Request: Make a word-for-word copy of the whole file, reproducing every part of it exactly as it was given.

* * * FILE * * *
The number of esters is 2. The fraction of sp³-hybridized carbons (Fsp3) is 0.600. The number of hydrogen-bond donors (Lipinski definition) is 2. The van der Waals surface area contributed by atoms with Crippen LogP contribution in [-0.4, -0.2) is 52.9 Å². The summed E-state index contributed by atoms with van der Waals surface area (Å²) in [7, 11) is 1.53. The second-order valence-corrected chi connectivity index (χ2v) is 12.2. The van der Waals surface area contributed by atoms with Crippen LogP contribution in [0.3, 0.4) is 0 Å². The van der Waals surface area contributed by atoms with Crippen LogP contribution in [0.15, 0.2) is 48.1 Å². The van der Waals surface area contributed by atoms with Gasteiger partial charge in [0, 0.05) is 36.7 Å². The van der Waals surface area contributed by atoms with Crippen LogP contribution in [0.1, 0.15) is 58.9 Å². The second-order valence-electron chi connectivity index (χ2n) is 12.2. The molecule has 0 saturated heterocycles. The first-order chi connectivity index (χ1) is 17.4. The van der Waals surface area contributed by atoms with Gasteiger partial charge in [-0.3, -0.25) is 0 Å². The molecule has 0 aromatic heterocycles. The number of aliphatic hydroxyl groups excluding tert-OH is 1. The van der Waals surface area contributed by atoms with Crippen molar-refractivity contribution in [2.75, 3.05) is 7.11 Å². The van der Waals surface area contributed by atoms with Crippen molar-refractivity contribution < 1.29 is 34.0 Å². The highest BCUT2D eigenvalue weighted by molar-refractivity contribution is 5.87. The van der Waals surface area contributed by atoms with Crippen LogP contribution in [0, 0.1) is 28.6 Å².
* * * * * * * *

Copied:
The number of esters is 2. The fraction of sp³-hybridized carbons (Fsp3) is 0.600. The number of hydrogen-bond donors (Lipinski definition) is 2. The van der Waals surface area contributed by atoms with Crippen LogP contribution in [-0.4, -0.2) is 52.9 Å². The summed E-state index contributed by atoms with van der Waals surface area (Å²) in [7, 11) is 1.53. The second-order valence-corrected chi connectivity index (χ2v) is 12.2. The van der Waals surface area contributed by atoms with Crippen LogP contribution in [0.3, 0.4) is 0 Å². The van der Waals surface area contributed by atoms with Crippen LogP contribution in [0.15, 0.2) is 48.1 Å². The van der Waals surface area contributed by atoms with Gasteiger partial charge in [0, 0.05) is 36.7 Å². The van der Waals surface area contributed by atoms with Crippen LogP contribution in [0.1, 0.15) is 58.9 Å². The second-order valence-electron chi connectivity index (χ2n) is 12.2. The molecule has 0 saturated heterocycles. The first-order chi connectivity index (χ1) is 17.4. The van der Waals surface area contributed by atoms with Gasteiger partial charge in [-0.3, -0.25) is 0 Å². The molecule has 0 aromatic heterocycles. The number of aliphatic hydroxyl groups excluding tert-OH is 1. The van der Waals surface area contributed by atoms with Crippen molar-refractivity contribution in [2.75, 3.05) is 7.11 Å². The van der Waals surface area contributed by atoms with Crippen molar-refractivity contribution < 1.29 is 34.0 Å². The highest BCUT2D eigenvalue weighted by molar-refractivity contribution is 5.87. The van der Waals surface area contributed by atoms with Crippen LogP contribution in [0, 0.1) is 28.6 Å².